Yesterday, we covered the terror attack in Sweden in which a terrorist drove a stolen truck into a mall and killed at least four people and injured dozens more.  Today, we are learning more about the 39-year-old native of Uzbekistan believed to be responsible for the attack and about the reaction of Swedes to the terror attack.

CBS News reports:

The suspect in Stockholm’s deadly beer truck attack is a 39-year-old native of Uzbekistan who had been on authorities’ radar previously, Swedish authorities said Saturday. The prime minister urged citizens to “get through this” and strolled through the streets of the capital to chat with residents.

Swedes flew flags at half-staff Saturday to commemorate the four people killed and 15 wounded when the hijacked truck plowed into a crowd of shoppers Friday afternoon in Stockholm. Prime Minister Stefan Lofven declared Monday a national day of mourning, with a minute of silence at noon.

Sweden’s police chief said authorities were confident they had detained the man who carried out the attack.

“There is nothing that tells us that we have the wrong person,” Dan Eliason told a news conference Saturday, but added he did not know whether others were involved in the attack. “We cannot exclude this.”

. . . . Prosecutor Hans Ihrman said the suspect has not yet spoken to authorities and could not confirm whether he was a legal resident of Sweden. Anders Thornberg, head of the Swedish Security Service, said security services were working with other nations’ security agencies to investigate the attack, but declined to elaborate.

There are further reports that this suspect was known to the Swedish security authorities, and with the police chief saying that they are focused on determining how the terrorist entered the country, there is reason to believe that he was not a native of Sweden.

The New York Times reports:

A Swedish prosecutor and police officials did not identify the suspect, but Anders Thornberg, the head of the Swedish Security Service, said the man had been on the authorities’ radar some time ago.

Mr. Thornberg said that the agency had followed up on information it received on the suspect last year, but that it did not lead to anything. He said the suspect was not on any current list of people the agency was monitoring.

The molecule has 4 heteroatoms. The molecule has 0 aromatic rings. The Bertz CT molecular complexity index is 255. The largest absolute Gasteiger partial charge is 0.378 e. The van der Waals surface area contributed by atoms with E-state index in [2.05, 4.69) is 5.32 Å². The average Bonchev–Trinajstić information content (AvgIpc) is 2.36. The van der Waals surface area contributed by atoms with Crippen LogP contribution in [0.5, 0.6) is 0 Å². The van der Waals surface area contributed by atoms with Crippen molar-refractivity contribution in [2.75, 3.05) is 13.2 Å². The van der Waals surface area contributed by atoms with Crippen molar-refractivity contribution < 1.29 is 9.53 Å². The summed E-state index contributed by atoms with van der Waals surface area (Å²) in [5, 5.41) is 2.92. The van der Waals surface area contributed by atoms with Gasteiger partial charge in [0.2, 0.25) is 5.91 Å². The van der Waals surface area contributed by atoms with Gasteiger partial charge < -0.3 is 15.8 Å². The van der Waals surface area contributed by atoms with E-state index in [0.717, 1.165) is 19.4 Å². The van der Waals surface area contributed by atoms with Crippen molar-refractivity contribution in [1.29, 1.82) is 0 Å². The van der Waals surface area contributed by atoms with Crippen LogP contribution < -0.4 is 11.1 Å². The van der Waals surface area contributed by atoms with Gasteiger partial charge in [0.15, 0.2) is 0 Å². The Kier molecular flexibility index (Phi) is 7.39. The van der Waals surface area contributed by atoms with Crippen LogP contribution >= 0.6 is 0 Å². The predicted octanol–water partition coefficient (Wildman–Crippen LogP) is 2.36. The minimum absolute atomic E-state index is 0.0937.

“The suspect didn’t appear in our recent files, but he earlier has been in our files,” he said at a news conference on Saturday.

. . . .  Chief Eliasson would not say how long the suspect had been living in Sweden. “We are focusing on how he entered the country, where has he been,” he said. “We need to establish what kind of contacts he had.”

He said there were clear similarities with the deadly terror attack in London last month, in which a British-born man used a vehicle to mow down a crowd of people on Westminster Bridge before he was shot and killed by the police.

An impromptu memorial has been established at the site of the terror attack, with many stopping to pay tribute to the innocent victims of this repulsive terror attack.

CNN reports:

Drottninggatan (Queen Street) remained cordoned off Saturday morning, but the truck had been removed overnight from the building where it had been wedged. Heavily armed officers guarded the area and several police vans were present.

Scores of people came to lay flowers Saturday morning at a spot on Klarabergsgaten, near the crash site. The mood was subdued, with people seeming to be in quiet reflection.

. . . . Sweden’s Crown Princess Victoria and her husband Prince Daniel visited the scene mid-morning. Princess Victoria, who was dressed in black and visibly moved to tears, was barely able to speak as she surveyed the area. “I feel an enormous sorrow and emptiness,” she told reporters.

Prime Minister Stefan Lofven, who visited a short time later, said: “The goal is that we are supposed to be afraid, but Sweden has shown itself from its best side. That is a strength that no one can take away from us.”

The Telegraph reminds us that the attack comes less than two months after President Trump’s statement about rising crime in Sweden being related to lax refugee policies.

Donations tax deductible
to the full extent allowed by law.